Participants were randomly assigned to either usual care (n = 25) or the experimental intervention (n = 27), stratified by baseline antidepressant use. Usual care participants received standard self-help and information materials on depression, physical activity, and smoking developed and distributed by the health plan. They also received referral information for behavioral health services and the health plan's phone-based smoking cessation program. These materials were also provided to the experimental arm, but in addition participants in this group received a pedometer, Step Up program workbook, and a series of counseling calls from a study counselor. The counseling protocol included an initial motivational call designed to build program engagement, nine weekly cognitive-behavioral counseling calls during which participants were stepped through content in the program workbook, and two follow-up "booster" calls scheduled at flexible intervals based on participant need. Calls not completed before the six month follow-up assessment were not conducted. Each call was designed to last approximately 30 minutes and was audio-recorded. A random sample (~10%) was reviewed for treatment fidelity. The intervention was delivered by two masters-trained therapists, who were supervised by three doctoral-level clinical psychologists.

All intervention was delivered by phone. We had originally intended to pair the counseling with a weekly walking group; however, in a one arm pre-pilot trial (n = 10) conducted to fine tune the intervention materials, no participants attended the walking groups. Walking with strangers was reportedly a significant barrier to participation, so the group was dropped before the randomized pilot trial.

The intervention content was based largely on two prior phone-based treatment programs, one shown to be effective at improving depressive symptomology [39] and one shown to motivate smoking cessation [40]. We dropped the medication management focus of the original depression intervention and modified the counseling content and structure of the original programs to accommodate an integrated focus on mood management, building and supporting motivation for smoking cessation, and increasing physical activity using standard cognitive-behavioral therapeutic techniques (e.g., self-monitoring, goal setting, stimulus control, cognitive restructuring, stress management, and social support). The general content structure emphasized behavioral activation during the early counseling sessions, followed by cognitive restructuring in the latter sessions. Within each weekly call, however, the topics of mood, physical activity, and smoking were interwoven and presented in a way to help participants understand the inter-relationship between these behaviors and the potential synergistic effects of each behavior change. Participants were also assigned weekly homework 'experiments' to try. Experiments included cognitive restructuring exercises for mood management, behavioral activation exercises focused on increasing physical activity, and behavioral exercises designed to build self-efficacy for smoking cessation (e.g., learning to delay smoking in response to urges, practice quit attempts).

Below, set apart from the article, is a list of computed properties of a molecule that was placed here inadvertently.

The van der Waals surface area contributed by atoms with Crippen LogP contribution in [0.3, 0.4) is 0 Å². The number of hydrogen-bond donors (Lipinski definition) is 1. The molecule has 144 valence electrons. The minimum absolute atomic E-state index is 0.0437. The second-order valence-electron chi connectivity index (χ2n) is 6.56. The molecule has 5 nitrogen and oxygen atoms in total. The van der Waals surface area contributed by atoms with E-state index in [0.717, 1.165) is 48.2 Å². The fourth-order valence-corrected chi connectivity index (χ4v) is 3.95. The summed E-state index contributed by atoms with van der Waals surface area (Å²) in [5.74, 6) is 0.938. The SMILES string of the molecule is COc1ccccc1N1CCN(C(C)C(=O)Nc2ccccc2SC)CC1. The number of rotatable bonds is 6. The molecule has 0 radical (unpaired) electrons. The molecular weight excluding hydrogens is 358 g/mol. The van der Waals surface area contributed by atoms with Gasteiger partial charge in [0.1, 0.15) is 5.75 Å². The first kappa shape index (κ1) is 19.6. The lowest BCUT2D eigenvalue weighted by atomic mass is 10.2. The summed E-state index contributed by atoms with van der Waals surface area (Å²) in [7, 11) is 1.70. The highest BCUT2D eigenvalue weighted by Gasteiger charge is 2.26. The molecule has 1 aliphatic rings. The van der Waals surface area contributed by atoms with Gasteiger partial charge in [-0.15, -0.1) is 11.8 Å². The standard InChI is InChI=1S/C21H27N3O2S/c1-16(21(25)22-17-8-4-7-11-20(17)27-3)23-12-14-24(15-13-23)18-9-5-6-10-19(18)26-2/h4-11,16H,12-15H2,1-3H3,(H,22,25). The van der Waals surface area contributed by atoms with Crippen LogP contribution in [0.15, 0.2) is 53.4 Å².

The program was presented as a wellness intervention designed to promote mental and physical well-being. Participants did not have to be ready to take action on any of the three target behaviors in order to be eligible for the study, just willing to talk about these issues each week with the counselor and agreeable in principle to trying the weekly experiments. In this sense, the intervention was designed to address each behavior concurrently; however, each week participants had the option of choosing which behavior(s) they were most interested in changing and which experiments they wanted to complete. Thus, in practice, attempts at behavior change were concurrent for some and sequential for others.

Assessment

Follow-up assessments were conducted at four and six months post-enrollment. Interviewers were masked to participants' treatment assignment. Outcome measures included the Hopkins Symptom Checklist Depression Scale (SCL-D; 20 item) [41,42] for depressive symptoms, the proportion of individuals who reported a serious, 24-hour smoking quit attempt following treatment initiation, number of cigarettes per day, self-reported 7-day point prevalent abstinence (with non-responders coded as smoking), weekly duration (minutes) of moderate and vigorous physical activity assessed via the IPAQ short form [38], and days per week participants walked for exercise. In addition, baseline measures included demographics, stage of change for smoking cessation [43,44], motivation for changing each of the three outcome behaviors (depression, smoking, and physical activity) and self-efficacy for changing each outcome behavior. Motivation and self-efficacy were each assessed using Likert scale items ranging from 1 (not at all) to 10 (extremely).

At six month follow-up, intervention participants were asked to rate how helpful each component of the Step Up program was and how satisfied they were with the calls on a five point Likert scale from 1 (not at all) to 5 (extremely). In addition, we monitored participation in the counseling program, including the number of counseling calls completed and the duration of each call.